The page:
Acting director general of Niger State Emergency Management Agency (NSEMA), Garba Salihu, identified Mokwa, Lavun, Edati, Lapai, Gbako, Bosso, Chanchaga, Rijau, and Agaie as the LGAs to be predominantly affected.
He outlined plans to mobilise these communities to temporarily relocate to available Internally Displaced Persons (IDP) camps until the flood situation is under control.
The Cross River State Government has stated that it is poised to address the imminent floodwater challenge anticipated from the opening of the Lagdo Dam in the northern region of the Republic of Cameroon.
The director general of Cross River State Emergency Management Agency (SEMA), Angela Ogeyi Odey, said:
“We are fully prepared in Cross River State to tackle potential flooding. Our manpower is being readied, and our personnel are undergoing training to efficiently carry out evacuation procedures.”
She listed the LGAs likely to be affected as Calabar Municipality, Ikom, Ogoja, Yakurr, Yala, Bakassi, Akpabuyo, Etung, Odukpani, Obubra, and Biase.
To effectively manage the situation, the state is arranging relief materials and deploying flying boats for evacuation purposes.
Odey mentioned efforts to disseminate information through town criers and engage with local youths to ensure collective participation in disaster response.
“We are committed to assisting our people. Following the evacuation, we have devised plans to provide them with temporary accommodations. We have hostels, schools, and other facilities ready to house them until October,” the director general affirmed.
In Kogi, the commissioner for Environment , Victor Omofaiye, has assured that comprehensive measures are in place to mitigate the potential impact of water release into the Benue River. The focus, he said, is on minimising the risk of disaster, loss of lives, and property damage to the lowest possible extent.
Omofaiye emphasised the state government’s commitment to safeguarding communities by implementing embankments along the river Niger.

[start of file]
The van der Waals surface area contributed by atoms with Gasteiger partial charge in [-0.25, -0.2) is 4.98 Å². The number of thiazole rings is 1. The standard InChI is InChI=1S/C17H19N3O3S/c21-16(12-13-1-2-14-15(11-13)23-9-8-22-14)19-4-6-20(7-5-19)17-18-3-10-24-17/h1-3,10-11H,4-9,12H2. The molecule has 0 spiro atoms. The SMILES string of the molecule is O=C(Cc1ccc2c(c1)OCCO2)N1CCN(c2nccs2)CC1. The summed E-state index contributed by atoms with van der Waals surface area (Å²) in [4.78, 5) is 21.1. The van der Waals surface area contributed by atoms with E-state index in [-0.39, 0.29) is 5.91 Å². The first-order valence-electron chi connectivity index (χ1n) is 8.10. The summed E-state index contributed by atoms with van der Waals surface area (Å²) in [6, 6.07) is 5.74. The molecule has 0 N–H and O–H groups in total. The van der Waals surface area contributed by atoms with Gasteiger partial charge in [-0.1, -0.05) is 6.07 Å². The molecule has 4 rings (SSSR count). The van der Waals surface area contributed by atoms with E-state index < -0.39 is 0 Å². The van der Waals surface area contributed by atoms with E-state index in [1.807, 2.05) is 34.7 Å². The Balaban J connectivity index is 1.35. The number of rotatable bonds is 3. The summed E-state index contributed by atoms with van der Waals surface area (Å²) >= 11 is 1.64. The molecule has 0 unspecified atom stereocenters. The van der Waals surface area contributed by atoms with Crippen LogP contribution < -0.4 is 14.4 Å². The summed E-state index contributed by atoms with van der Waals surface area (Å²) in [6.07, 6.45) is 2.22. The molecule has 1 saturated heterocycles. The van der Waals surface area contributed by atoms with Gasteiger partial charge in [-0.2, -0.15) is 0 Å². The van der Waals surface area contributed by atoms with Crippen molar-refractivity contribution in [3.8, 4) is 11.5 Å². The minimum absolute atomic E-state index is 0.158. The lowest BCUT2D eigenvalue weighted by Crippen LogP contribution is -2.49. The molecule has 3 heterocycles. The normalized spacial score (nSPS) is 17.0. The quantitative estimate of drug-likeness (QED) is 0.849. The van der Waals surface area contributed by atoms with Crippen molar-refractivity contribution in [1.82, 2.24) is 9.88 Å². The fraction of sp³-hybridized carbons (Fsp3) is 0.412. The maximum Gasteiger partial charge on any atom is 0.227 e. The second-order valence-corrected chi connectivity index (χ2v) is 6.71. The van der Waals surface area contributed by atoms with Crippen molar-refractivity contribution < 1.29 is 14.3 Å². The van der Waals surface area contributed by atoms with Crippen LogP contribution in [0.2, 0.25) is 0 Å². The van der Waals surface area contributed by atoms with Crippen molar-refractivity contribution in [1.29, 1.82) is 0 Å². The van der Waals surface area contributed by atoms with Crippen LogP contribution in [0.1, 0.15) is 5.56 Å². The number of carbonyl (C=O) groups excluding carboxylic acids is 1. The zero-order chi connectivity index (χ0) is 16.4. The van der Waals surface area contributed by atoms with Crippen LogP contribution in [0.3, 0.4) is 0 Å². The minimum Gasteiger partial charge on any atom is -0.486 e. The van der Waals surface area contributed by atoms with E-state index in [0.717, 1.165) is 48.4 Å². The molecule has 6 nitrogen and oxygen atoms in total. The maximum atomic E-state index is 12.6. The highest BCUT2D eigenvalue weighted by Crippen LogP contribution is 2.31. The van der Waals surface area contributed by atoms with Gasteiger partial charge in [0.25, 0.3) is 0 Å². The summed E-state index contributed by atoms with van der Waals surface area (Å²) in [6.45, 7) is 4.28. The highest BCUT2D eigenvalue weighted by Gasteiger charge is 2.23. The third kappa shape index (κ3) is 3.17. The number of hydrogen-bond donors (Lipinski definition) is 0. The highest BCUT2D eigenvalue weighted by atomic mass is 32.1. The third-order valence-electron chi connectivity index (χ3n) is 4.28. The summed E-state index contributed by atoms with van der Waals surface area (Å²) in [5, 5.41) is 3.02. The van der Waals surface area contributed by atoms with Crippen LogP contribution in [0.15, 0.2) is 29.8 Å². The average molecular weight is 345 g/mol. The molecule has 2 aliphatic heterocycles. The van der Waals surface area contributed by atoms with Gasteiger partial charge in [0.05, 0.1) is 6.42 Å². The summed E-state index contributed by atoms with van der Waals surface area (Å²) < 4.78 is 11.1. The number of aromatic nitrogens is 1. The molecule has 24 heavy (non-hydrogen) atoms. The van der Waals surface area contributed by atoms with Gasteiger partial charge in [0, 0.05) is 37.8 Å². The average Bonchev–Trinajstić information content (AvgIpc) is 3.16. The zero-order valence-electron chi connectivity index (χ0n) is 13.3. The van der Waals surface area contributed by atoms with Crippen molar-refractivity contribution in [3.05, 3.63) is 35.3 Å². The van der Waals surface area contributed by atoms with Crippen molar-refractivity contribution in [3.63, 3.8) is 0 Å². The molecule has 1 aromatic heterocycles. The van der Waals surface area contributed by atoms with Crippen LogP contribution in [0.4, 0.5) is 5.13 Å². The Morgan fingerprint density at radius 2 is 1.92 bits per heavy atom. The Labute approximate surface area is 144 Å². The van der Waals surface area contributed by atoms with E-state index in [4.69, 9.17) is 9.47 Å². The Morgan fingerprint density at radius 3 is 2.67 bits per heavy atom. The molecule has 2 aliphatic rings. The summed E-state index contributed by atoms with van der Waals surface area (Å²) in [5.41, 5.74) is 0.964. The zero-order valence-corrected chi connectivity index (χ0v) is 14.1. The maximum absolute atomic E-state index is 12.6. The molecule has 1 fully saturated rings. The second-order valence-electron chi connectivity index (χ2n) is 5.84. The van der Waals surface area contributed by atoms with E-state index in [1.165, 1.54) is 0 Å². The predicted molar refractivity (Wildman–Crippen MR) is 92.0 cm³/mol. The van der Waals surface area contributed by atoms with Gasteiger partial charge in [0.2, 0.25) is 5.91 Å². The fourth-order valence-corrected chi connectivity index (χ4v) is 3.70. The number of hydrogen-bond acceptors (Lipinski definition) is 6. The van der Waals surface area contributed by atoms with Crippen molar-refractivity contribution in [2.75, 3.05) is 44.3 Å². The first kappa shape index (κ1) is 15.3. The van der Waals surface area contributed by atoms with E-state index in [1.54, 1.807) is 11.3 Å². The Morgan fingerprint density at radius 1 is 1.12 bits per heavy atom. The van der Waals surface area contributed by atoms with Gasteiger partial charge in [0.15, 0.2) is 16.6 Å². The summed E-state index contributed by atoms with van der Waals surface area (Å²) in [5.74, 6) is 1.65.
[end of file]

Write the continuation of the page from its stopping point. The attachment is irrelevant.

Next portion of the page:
“In response to signals from NiMET and the National Emergency Management Agency, immediate action was taken,” he stated. “We conducted on-ground visits to flood-prone zones, educating residents about the inherent dangers of residing near river banks.”
Omofaiye further highlighted ongoing preparations by the state government to establish IDP camps to accommodate those affected.
“Rather than waiting for the flood to arrive, our approach is to plan ahead,” he said.
To reduce flooding in Delta State, the state government has continued the construction of the storm water projects being executed in the Warri and Uvwie areas of the state after completing the Asaba project.
To facilitate the project, Governor Sheriff Oborevwori appointed a director-general, Special Duties, Chief Frank Omare to remove structures obstructing the ongoing project.
Chief press secretary to the governor, Sir Festus Ahon, said the state had been removing obstructions in the waterways, canals, and drainages. He equally said the state had embarked on serious sensitisation to enlighten residents against dropping waste and obstructions that can block free flow of water in the gutters, drainages, and others.
Those living in the coastal areas are equally advised to vacate the areas and move to higher grounds for safety purposes. According to him, while nobody prays for such calamity again, he said the state will further work on the IDP camps, especially in the rural areas if the flood threatens again.
In fact, the demolition of buildings and other illegal structures erected on natural water channels in Warri, Uvwie, Udu, Sapele, Ughelli, and other parts of the state as part of its flood control measures had started.